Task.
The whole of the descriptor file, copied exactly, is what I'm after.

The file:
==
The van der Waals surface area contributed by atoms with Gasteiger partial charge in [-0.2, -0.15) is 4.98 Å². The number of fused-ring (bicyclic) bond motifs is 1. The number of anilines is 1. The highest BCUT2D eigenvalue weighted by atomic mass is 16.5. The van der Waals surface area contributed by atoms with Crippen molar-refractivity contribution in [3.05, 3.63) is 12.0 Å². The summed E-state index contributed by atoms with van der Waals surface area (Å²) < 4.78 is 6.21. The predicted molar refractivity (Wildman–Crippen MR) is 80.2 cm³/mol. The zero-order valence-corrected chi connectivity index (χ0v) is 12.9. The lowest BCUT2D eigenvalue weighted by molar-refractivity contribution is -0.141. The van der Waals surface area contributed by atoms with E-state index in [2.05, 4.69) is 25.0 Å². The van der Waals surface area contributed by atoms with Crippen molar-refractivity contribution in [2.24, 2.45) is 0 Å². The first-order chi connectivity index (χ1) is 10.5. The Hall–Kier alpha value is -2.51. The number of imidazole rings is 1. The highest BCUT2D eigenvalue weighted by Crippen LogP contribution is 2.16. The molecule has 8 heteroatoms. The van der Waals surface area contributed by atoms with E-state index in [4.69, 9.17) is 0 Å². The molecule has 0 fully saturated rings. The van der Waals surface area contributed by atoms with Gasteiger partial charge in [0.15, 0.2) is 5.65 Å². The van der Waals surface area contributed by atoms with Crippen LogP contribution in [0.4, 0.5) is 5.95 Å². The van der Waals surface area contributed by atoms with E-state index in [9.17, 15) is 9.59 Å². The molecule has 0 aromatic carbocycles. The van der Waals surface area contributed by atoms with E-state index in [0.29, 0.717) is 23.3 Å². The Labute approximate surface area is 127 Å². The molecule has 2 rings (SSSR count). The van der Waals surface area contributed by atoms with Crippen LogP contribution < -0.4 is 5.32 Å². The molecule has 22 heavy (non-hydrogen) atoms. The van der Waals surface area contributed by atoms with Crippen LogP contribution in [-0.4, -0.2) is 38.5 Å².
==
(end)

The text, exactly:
The van der Waals surface area contributed by atoms with Gasteiger partial charge in [-0.2, -0.15) is 4.98 Å². The number of fused-ring (bicyclic) bond motifs is 1. The number of anilines is 1. The highest BCUT2D eigenvalue weighted by atomic mass is 16.5. The van der Waals surface area contributed by atoms with Crippen molar-refractivity contribution in [3.05, 3.63) is 12.0 Å². The summed E-state index contributed by atoms with van der Waals surface area (Å²) < 4.78 is 6.21. The predicted molar refractivity (Wildman–Crippen MR) is 80.2 cm³/mol. The zero-order valence-corrected chi connectivity index (χ0v) is 12.9. The lowest BCUT2D eigenvalue weighted by molar-refractivity contribution is -0.141. The van der Waals surface area contributed by atoms with E-state index in [2.05, 4.69) is 25.0 Å². The van der Waals surface area contributed by atoms with Crippen molar-refractivity contribution in [2.24, 2.45) is 0 Å². The first-order chi connectivity index (χ1) is 10.5. The Hall–Kier alpha value is -2.51. The number of imidazole rings is 1. The highest BCUT2D eigenvalue weighted by Crippen LogP contribution is 2.16. The molecule has 8 heteroatoms. The van der Waals surface area contributed by atoms with E-state index in [4.69, 9.17) is 0 Å². The molecule has 0 fully saturated rings. The van der Waals surface area contributed by atoms with Gasteiger partial charge in [0.15, 0.2) is 5.65 Å². The van der Waals surface area contributed by atoms with Crippen LogP contribution in [0.4, 0.5) is 5.95 Å². The van der Waals surface area contributed by atoms with E-state index in [9.17, 15) is 9.59 Å². The molecule has 0 aromatic carbocycles. The van der Waals surface area contributed by atoms with E-state index in [0.29, 0.717) is 23.3 Å². The Labute approximate surface area is 127 Å². The molecule has 2 rings (SSSR count). The van der Waals surface area contributed by atoms with Crippen LogP contribution < -0.4 is 5.32 Å². The molecule has 22 heavy (non-hydrogen) atoms. The van der Waals surface area contributed by atoms with Crippen LogP contribution in [-0.4, -0.2) is 38.5 Å².